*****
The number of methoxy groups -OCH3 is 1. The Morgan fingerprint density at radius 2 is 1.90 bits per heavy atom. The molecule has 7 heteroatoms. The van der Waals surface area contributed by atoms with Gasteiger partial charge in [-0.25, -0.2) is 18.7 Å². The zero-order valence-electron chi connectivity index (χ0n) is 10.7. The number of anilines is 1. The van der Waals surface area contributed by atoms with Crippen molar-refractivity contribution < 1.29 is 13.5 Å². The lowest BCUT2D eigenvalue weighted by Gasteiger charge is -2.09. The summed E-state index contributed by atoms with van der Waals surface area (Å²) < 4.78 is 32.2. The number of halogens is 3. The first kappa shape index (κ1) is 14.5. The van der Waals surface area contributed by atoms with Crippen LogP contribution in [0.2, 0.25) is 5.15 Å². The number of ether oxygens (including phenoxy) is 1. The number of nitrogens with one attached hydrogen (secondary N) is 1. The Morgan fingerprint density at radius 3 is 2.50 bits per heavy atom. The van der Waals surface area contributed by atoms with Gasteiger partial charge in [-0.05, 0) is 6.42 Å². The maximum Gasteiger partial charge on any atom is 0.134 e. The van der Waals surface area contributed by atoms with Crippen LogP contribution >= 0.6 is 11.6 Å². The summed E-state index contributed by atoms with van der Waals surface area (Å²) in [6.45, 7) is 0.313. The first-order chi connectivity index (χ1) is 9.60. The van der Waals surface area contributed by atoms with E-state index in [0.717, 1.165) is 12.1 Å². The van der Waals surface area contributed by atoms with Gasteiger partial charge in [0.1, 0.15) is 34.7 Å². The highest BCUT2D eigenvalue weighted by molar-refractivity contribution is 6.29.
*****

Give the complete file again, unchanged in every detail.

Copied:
The number of methoxy groups -OCH3 is 1. The Morgan fingerprint density at radius 2 is 1.90 bits per heavy atom. The molecule has 7 heteroatoms. The van der Waals surface area contributed by atoms with Gasteiger partial charge in [-0.25, -0.2) is 18.7 Å². The zero-order valence-electron chi connectivity index (χ0n) is 10.7. The number of anilines is 1. The van der Waals surface area contributed by atoms with Crippen molar-refractivity contribution < 1.29 is 13.5 Å². The lowest BCUT2D eigenvalue weighted by Gasteiger charge is -2.09. The summed E-state index contributed by atoms with van der Waals surface area (Å²) < 4.78 is 32.2. The number of halogens is 3. The first kappa shape index (κ1) is 14.5. The van der Waals surface area contributed by atoms with Crippen LogP contribution in [0.2, 0.25) is 5.15 Å². The number of ether oxygens (including phenoxy) is 1. The number of nitrogens with one attached hydrogen (secondary N) is 1. The Morgan fingerprint density at radius 3 is 2.50 bits per heavy atom. The van der Waals surface area contributed by atoms with Gasteiger partial charge in [-0.05, 0) is 6.42 Å². The maximum Gasteiger partial charge on any atom is 0.134 e. The van der Waals surface area contributed by atoms with Crippen LogP contribution >= 0.6 is 11.6 Å². The summed E-state index contributed by atoms with van der Waals surface area (Å²) in [6.45, 7) is 0.313. The first-order chi connectivity index (χ1) is 9.60. The van der Waals surface area contributed by atoms with E-state index in [0.717, 1.165) is 12.1 Å². The van der Waals surface area contributed by atoms with Gasteiger partial charge in [0.1, 0.15) is 34.7 Å². The highest BCUT2D eigenvalue weighted by molar-refractivity contribution is 6.29.